It’s also a policy that will make cops across the province a lot of money. Continue Reading

Trudeau on surpluses – ours were good, Mulcair’s would be bad

Oh my friends, my friends – the things I do for the sake of political coverage!

I just spent the last half hour of my life – a half hour I’ll never get back, I hasten to add, a half hour which brought me thirty minutes closer to death – watching a Liberal Party rally livestreamed on the CBC’s website. I watched first Paul Martin and then Justin Trudeau lecture a crowd of rowdy partisan holding incoherently eerie clearly-aiming-at-being-subliminal red-and-white signs reading “leader” and “plan”, on the virtues of Liberal economic leadership. I heard Paul Martin tell the crowd that he knew a thing or two about creating a balanced budget, and that the Conservatives had squandered his surpluses, to raucous applause, and then I heard Justin Trudeau tell the crowd that a balanced budget was entirely the wrong decision for Canadians right now, to raucous applause.

Oh my lord the cognitive dissonance was real. To hear about all the compassion that the Liberal Party supposedly has for average Canadians while also hearing Martin extol his many many surpluses in the 90s – surpluses that were racked up on the backs of working Canadians – was borderline nauseating. Continue Reading

The RCMP has a history of helping the Conservatives win elections

Last week, as Nigel Wright took the stand in the interminable trial of disgraced former Senator Mike Duffy, there was one glaring contradiction in the process which was impossible to ignore. Duffy stands accused of multiple charges, one of which is accepting a bribe; this charge stems from a $90 000 cheque he received from Wright, then the Prime Minister’s Chief of Staff, which went towards repaying dubious expense claims. The cheque was given with a lot of conditions – Duffy had to follow the strict messaging program that the Prime Minister’s Office had laid out, had to abandon his insistent claims of innocence in the ongoing expense scandal, had to in fact stop advocating his case and leave things in the capable hands of the Conservative Party of Canada.

It takes two to tango, and one can’t accept a bribe which isn’t offered, which is why it’s so strikingly odd that while Duffy’s on trial in large part for accepting the $90 000 cheque from Wright, the private equity banker and titan of finance stands accused of no crimes at all.

It’s not just bribery charges that Wright dodged. It’s well-documented that the PMO and a handful of influential Conservative senators were actively seeking to manipulate the findings of an independent audit of Senate expenses by Deloitte, and yet none of them – not one – was charged with any wrongdoing. We know that the RCMP was well aware of these efforts because transcripts of their interviews with multiple senior staffers in the PMO during a criminal probe into the whole affair are now a matter of public record, entered into evidence at the Duffy trial.

Wright also stands accused in some quarters of taking a fall for the PMO team. His highly equivocal testimony seemed to shield not only Stephen Harper, but also the PM’s current Chief of Staff, Ray Novak, who was cc’d on an email which revealed Wright was behind the payment and who was in on a conference call wherein the payment was discussed. Novak, Wright insisted, was in and out of the room during the call, and Wright himself never saw fit to discuss the payment details with the PM, though it seems they discussed literally every other aspect of the case. (As for the email, the CPC says that Novak simply never read it.)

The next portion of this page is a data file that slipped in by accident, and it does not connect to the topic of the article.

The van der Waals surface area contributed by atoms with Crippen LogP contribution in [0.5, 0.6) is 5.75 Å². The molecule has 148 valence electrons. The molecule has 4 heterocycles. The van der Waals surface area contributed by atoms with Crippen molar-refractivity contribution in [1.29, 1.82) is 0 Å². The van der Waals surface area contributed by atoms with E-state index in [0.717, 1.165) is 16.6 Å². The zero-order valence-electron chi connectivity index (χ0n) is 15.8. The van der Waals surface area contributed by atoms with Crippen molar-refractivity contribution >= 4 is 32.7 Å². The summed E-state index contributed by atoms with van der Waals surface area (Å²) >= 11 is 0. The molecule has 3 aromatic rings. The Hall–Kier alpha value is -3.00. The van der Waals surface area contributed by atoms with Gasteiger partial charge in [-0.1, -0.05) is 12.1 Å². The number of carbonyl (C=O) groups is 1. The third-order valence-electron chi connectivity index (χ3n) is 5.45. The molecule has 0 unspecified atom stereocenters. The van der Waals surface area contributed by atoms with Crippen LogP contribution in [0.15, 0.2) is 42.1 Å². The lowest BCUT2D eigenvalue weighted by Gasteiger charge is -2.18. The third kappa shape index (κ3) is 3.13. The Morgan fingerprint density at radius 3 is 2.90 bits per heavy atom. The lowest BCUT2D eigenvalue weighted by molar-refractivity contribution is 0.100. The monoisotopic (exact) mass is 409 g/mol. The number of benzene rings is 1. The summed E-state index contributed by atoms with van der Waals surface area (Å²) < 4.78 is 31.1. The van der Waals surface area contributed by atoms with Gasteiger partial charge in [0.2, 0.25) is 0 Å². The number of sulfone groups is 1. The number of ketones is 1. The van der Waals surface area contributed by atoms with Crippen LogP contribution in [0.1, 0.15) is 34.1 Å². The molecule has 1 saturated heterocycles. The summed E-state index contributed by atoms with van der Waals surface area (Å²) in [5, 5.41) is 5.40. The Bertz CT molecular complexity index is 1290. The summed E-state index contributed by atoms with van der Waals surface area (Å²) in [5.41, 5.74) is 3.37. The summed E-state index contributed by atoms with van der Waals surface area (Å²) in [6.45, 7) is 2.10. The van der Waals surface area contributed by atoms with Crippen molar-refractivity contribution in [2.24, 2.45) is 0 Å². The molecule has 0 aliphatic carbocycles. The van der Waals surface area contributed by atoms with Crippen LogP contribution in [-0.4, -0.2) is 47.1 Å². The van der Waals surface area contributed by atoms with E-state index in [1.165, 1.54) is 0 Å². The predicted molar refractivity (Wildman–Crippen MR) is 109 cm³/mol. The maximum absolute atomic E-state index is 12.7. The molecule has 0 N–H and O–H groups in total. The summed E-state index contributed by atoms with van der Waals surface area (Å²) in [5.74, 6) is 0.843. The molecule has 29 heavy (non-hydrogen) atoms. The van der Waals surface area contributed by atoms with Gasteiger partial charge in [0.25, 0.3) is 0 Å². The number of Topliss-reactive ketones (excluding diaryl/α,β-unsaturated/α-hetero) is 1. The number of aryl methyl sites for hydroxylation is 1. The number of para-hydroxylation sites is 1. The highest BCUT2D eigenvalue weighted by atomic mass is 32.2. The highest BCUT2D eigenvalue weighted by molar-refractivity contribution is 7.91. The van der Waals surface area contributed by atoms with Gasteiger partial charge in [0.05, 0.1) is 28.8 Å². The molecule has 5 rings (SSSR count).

That testimony was flatly contradicted this week by former PMO lawyer Benjamin Perrin, who insists that he was in the room with Novak when Wright revealed his role in the payment. Perrin, stunned at the impropriety of this, turned to Novak for a reaction, and saw only a blank face.

The testimony of these two high-ranking insiders has reopened long-standing questions about the decision to not charge any of the Prime Minister’s staff. This past week, NDP leader Thomas Mulcair called on the RCMP to reopen the investigation into the PM’s senior staffers, particularly Nigel Wright.

The National Observer has a fantastic interview up with Lori Shenher, an experienced investigator who has taken on multiple large-scale cases of financial fraud and led the investigation of the Robert Pickton case, who questions why in the hell the RCMP never charged any of these folks in the first place (SG is Sandy Garossino, the article’s author and a former Crown prosecutor): Continue Reading

This week in Electionland: Is this it?

Three weeks of this dismal depressing excuse for an election have dragged past us, but looking forward we see little consolation – just two more months of this mundane nonsense, this putridly pretentious speechifying, this bland and carefully targeted promise-making, this cautious avoidance of anything too bold or substantial or, god forbid, anything truly controversial.

To sum the whole sordid business up in a single sentence: Is this it?

This is – or it was supposed to be – the most important election in decades. Through all the long miserable years of the Harper majority, partisans of the various opposition parties have been saying, “Just wait until 2015 – we’ll get them then!” And now here we are, it’s their big moment, their time to shine, to show us their vision for a better government – and this is it?